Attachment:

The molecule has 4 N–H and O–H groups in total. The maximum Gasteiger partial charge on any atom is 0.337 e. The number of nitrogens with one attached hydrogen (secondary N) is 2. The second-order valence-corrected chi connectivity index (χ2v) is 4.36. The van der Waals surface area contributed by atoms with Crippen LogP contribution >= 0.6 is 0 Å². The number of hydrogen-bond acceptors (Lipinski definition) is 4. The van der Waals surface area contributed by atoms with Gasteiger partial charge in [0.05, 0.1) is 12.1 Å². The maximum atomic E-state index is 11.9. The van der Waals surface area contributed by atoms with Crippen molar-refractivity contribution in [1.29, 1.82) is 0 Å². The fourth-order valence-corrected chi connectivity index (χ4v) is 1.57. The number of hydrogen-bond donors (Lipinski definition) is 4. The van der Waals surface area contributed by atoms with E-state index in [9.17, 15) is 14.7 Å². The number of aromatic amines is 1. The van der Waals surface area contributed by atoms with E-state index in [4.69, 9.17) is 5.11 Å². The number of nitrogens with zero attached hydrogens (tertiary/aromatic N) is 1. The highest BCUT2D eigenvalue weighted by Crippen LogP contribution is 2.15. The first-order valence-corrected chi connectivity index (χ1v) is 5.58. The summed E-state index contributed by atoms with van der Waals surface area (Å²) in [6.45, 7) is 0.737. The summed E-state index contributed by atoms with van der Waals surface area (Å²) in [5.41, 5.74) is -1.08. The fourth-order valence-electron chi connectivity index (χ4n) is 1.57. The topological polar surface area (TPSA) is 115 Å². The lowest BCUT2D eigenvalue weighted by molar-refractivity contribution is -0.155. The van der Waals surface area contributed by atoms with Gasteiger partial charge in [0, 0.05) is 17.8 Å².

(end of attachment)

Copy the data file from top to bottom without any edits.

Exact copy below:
The molecule has 4 N–H and O–H groups in total. The maximum Gasteiger partial charge on any atom is 0.337 e. The number of nitrogens with one attached hydrogen (secondary N) is 2. The second-order valence-corrected chi connectivity index (χ2v) is 4.36. The van der Waals surface area contributed by atoms with Crippen LogP contribution >= 0.6 is 0 Å². The number of hydrogen-bond acceptors (Lipinski definition) is 4. The van der Waals surface area contributed by atoms with Gasteiger partial charge in [0.05, 0.1) is 12.1 Å². The maximum atomic E-state index is 11.9. The van der Waals surface area contributed by atoms with Crippen molar-refractivity contribution in [1.29, 1.82) is 0 Å². The fourth-order valence-corrected chi connectivity index (χ4v) is 1.57. The number of hydrogen-bond donors (Lipinski definition) is 4. The van der Waals surface area contributed by atoms with E-state index in [9.17, 15) is 14.7 Å². The number of aromatic amines is 1. The van der Waals surface area contributed by atoms with E-state index in [4.69, 9.17) is 5.11 Å². The number of nitrogens with zero attached hydrogens (tertiary/aromatic N) is 1. The highest BCUT2D eigenvalue weighted by Crippen LogP contribution is 2.15. The first-order valence-corrected chi connectivity index (χ1v) is 5.58. The summed E-state index contributed by atoms with van der Waals surface area (Å²) in [6.45, 7) is 0.737. The summed E-state index contributed by atoms with van der Waals surface area (Å²) in [5.41, 5.74) is -1.08. The fourth-order valence-electron chi connectivity index (χ4n) is 1.57. The topological polar surface area (TPSA) is 115 Å². The lowest BCUT2D eigenvalue weighted by molar-refractivity contribution is -0.155. The van der Waals surface area contributed by atoms with Gasteiger partial charge in [0, 0.05) is 17.8 Å².